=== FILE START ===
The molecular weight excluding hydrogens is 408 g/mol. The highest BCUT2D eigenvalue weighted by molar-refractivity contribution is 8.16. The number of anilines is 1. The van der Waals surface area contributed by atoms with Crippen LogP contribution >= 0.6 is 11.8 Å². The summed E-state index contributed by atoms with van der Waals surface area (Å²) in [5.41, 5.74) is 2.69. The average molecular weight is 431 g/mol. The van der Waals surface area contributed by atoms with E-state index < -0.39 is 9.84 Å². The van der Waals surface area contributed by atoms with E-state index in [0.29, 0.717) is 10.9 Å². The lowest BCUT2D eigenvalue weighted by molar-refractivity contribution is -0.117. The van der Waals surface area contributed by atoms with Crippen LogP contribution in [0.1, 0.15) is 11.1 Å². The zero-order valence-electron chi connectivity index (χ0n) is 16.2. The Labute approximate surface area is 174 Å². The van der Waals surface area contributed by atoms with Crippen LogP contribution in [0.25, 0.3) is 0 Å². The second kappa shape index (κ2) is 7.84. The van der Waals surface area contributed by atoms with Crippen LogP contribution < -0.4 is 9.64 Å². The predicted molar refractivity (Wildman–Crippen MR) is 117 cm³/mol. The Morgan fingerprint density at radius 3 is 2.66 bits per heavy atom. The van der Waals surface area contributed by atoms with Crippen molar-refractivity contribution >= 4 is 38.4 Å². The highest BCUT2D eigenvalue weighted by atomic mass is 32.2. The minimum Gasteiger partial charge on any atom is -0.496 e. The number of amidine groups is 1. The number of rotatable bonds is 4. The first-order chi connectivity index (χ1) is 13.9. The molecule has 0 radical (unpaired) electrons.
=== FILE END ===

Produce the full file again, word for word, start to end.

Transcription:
The molecular weight excluding hydrogens is 408 g/mol. The highest BCUT2D eigenvalue weighted by molar-refractivity contribution is 8.16. The number of anilines is 1. The van der Waals surface area contributed by atoms with Crippen LogP contribution >= 0.6 is 11.8 Å². The summed E-state index contributed by atoms with van der Waals surface area (Å²) in [5.41, 5.74) is 2.69. The average molecular weight is 431 g/mol. The van der Waals surface area contributed by atoms with E-state index < -0.39 is 9.84 Å². The van der Waals surface area contributed by atoms with E-state index in [0.29, 0.717) is 10.9 Å². The lowest BCUT2D eigenvalue weighted by molar-refractivity contribution is -0.117. The van der Waals surface area contributed by atoms with Crippen LogP contribution in [0.1, 0.15) is 11.1 Å². The zero-order valence-electron chi connectivity index (χ0n) is 16.2. The Labute approximate surface area is 174 Å². The van der Waals surface area contributed by atoms with Crippen LogP contribution in [0.25, 0.3) is 0 Å². The second kappa shape index (κ2) is 7.84. The van der Waals surface area contributed by atoms with Crippen LogP contribution < -0.4 is 9.64 Å². The predicted molar refractivity (Wildman–Crippen MR) is 117 cm³/mol. The Morgan fingerprint density at radius 3 is 2.66 bits per heavy atom. The van der Waals surface area contributed by atoms with Crippen molar-refractivity contribution >= 4 is 38.4 Å². The highest BCUT2D eigenvalue weighted by atomic mass is 32.2. The minimum Gasteiger partial charge on any atom is -0.496 e. The number of amidine groups is 1. The number of rotatable bonds is 4. The first-order chi connectivity index (χ1) is 13.9. The molecule has 0 radical (unpaired) electrons.